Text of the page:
George Floyd: Coco Gauff and Naomi Osaka take strong, admirable stands

George Floyd: Coco Gauff and Naomi Osaka take strong, admirable stands

Here’s hoping these two young players’ platforms only get bigger, and that they never stop using them.

Was it just five months ago that Coco Gauff danced her way into 2020? It may be hard to remember now, but at the end of her off-season training block in Florida, Gauff and her hitting partners—one of whom was Serena Williams—celebrated the start of a new tennis season by choreographing a dance routine and recording it for Instagram. The video ended with Williams doing a split, and quickly went viral. Gauff, a teenager who wasn’t even part of the tour at the start of 2019, had obviously come a long way in a short time.

Like the rest of us in this year of pandemic and protests, Gauff has come a lot farther in 2020—but not to a place she wanted to be. Last week, the 16-year-old posted a new Tik Tok video that was a far cry from her December dance with Serena. In her new clip, Gauff dons a black hooded sweatshirt, turns to the camera somberly, and asks “Am I next?” Dramatic music plays, while images of George Floyd, Ahmaud Arbery, Breonna Taylor and other African-American victims of violence at the hands of law enforcement, or self-proclaimed law enforcement, appear on the screen. Gauff closes with a challenge: “I am using my voice. Will you use yours?”

The impetus for Gauff’s TikTok was Floyd’s death. After watching police officer Derek Chauvin grind Floyd’s head into a Minneapolis street last week, something seemed to snap in Gauff, too.

“I am in tears watching this video,” she wrote on Twitter. “Everyday innocent people are dying because of our skin color. No one deserves to die like that. I just can’t believe this. This needs to stop.”

As recently as May 17, Gauff was tweeting, “I flew a kite for the first time today and it was really fun. Just wanted to tell you guys that. OK bye.”

As Deadspin’s Carron J. Phillips wrote, “Gauff probably went to bed Tuesday night tired and mentally exhausted, like most of Black America. But that’s the norm for us in this country. It’s an emotional war, and we’re all veterans…On Tuesday night, Coco Gauff, the black girl, first, and tennis star, second, was enlisted. At the tender age of 16.”

Yet just as Gauff was ready for her pro debut at Wimbledon at 15 last summer, she seems to be ready to take on this historical moment as well. So far in her young career, she hasn’t shown any fear of politics, or any desire to “stick to sports." Last year, Gauff posted about Juneteenth and Black History Month, and pledged her allegiance to Greta Thunberg.

“My generation has just decided it was time to speak up on our own about things,” Gauff told The Guardian last fall. “I do follow the [climate] movement, and I’m learning about ways we can better change, at least my lifestyle and the way my family live.”

By engaging with politics, Gauff is following in a tennis tradition that may not be well-known to casual fans. Last week, in an article about Gauff, The Guardian described her as “a 16-year-old sensation in a sport where top players have traditionally avoided speaking out on social issues.”

It’s true that tennis is not known as a hotbed of radicalism. It began as an upper-class pastime and has never shaken that reputation. It was segregated in the U.S. until 1950, and was largely the province of private clubs until the ’70s. But that conservatism also inspired a strong progressive reaction. This is, after all, the sport of Althea Gibson, Billie Jean King, Arthur Ashe and Martina Navratilova, of the Original 9, the WTA, and equal pay at the Grand Slams.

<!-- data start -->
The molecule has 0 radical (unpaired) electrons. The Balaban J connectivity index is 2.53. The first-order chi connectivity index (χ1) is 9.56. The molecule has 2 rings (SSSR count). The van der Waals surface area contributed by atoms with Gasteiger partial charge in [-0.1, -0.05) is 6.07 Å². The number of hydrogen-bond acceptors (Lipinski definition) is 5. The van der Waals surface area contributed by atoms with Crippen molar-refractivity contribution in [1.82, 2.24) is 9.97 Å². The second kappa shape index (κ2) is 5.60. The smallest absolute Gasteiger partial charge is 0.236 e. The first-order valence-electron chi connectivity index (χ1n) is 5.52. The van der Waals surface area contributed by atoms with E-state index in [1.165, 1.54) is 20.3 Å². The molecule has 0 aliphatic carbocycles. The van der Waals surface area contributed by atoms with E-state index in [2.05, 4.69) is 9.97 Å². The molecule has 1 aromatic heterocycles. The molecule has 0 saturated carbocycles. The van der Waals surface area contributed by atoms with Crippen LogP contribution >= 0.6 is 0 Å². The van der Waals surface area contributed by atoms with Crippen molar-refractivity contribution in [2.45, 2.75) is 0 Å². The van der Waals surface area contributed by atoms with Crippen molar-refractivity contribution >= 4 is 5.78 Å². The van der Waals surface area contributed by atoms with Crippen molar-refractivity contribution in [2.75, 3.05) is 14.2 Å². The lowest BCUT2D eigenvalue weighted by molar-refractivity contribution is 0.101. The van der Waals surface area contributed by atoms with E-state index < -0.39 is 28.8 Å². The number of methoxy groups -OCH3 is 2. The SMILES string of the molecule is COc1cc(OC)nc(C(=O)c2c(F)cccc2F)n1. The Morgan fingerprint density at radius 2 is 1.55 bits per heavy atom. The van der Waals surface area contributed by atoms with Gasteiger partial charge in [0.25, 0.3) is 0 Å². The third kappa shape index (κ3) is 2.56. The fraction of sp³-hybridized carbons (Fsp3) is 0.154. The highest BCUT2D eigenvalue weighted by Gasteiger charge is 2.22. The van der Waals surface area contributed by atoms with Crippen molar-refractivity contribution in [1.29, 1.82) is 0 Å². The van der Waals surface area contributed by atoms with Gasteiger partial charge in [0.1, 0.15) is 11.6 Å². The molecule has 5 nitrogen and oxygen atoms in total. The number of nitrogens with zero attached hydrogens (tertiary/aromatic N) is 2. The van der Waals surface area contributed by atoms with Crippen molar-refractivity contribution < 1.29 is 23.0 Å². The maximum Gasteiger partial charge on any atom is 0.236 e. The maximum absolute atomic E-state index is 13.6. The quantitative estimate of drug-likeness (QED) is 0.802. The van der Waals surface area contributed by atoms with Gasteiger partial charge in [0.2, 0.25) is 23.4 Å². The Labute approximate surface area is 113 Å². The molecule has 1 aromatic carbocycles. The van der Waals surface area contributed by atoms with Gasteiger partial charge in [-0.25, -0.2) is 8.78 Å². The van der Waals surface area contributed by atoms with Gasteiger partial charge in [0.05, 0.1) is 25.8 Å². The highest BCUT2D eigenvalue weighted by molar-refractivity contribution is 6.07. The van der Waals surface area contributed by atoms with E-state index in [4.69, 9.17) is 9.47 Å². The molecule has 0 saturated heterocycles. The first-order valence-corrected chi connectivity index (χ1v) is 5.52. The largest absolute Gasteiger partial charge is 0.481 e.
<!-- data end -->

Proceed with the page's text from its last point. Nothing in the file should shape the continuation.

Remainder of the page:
By this point, there’s also a strong African-American tradition in women’s tennis, one that descends from Venus and Serena Williams to Sloane Stephens to Gauff. While Naomi Osaka plays for Japan, her father is Haitian, and she has lived most of her life in the U.S.

None of these women have been afraid to speak up or take leadership roles. Venus was instrumental in making equal pay at the majors a reality. Serena has spoken out about police shootings—“I won’t be silent,” she said after Philando Castile was killed by Minnesota police in 2016. Stephens is a member of the WTA player council and has broken new ground by working across the gender aisle with the ATP. Her peer, Madison Keys, is an advocate for Fearlessly Girl, which focuses on combating bullying and negativity among young women. And over the last week, Osaka has put Floyd’s killing at the center of her social-media universe.

“Just because it isn’t happening to you,” Osaka tweeted, “doesn’t mean it isn’t happening at all.”

On Saturday, Osaka posted a photo on Instagram from the Minneapolis protests, with the caption, “If you stand for nothing you fall for everything.”


If you stand for nothing you fall for everything.

A post shared by 大坂なおみ (@naomiosaka) on

Gauff has made her stand. She has seen too much in 2020 to be content with just swinging a racquet and making dance videos. “I promise to always use my platform to help make the world a better place,” she wrote on Twitter on Thursday.

That sounds like an innocuous statement, but the reality is, speaking up about anything, and especially about race and politics, rarely comes without controversy. Gauff may be criticized for her “Am I next?” video, and it may alienate some of her fans. Yet the fact that she’s willing to risk that criticism to show her solidarity with her fellow African-Americans is the most important reason yet to support her. Here’s hoping Gauff’s and Osaka’s platforms keep getting bigger, and that they never stop using them.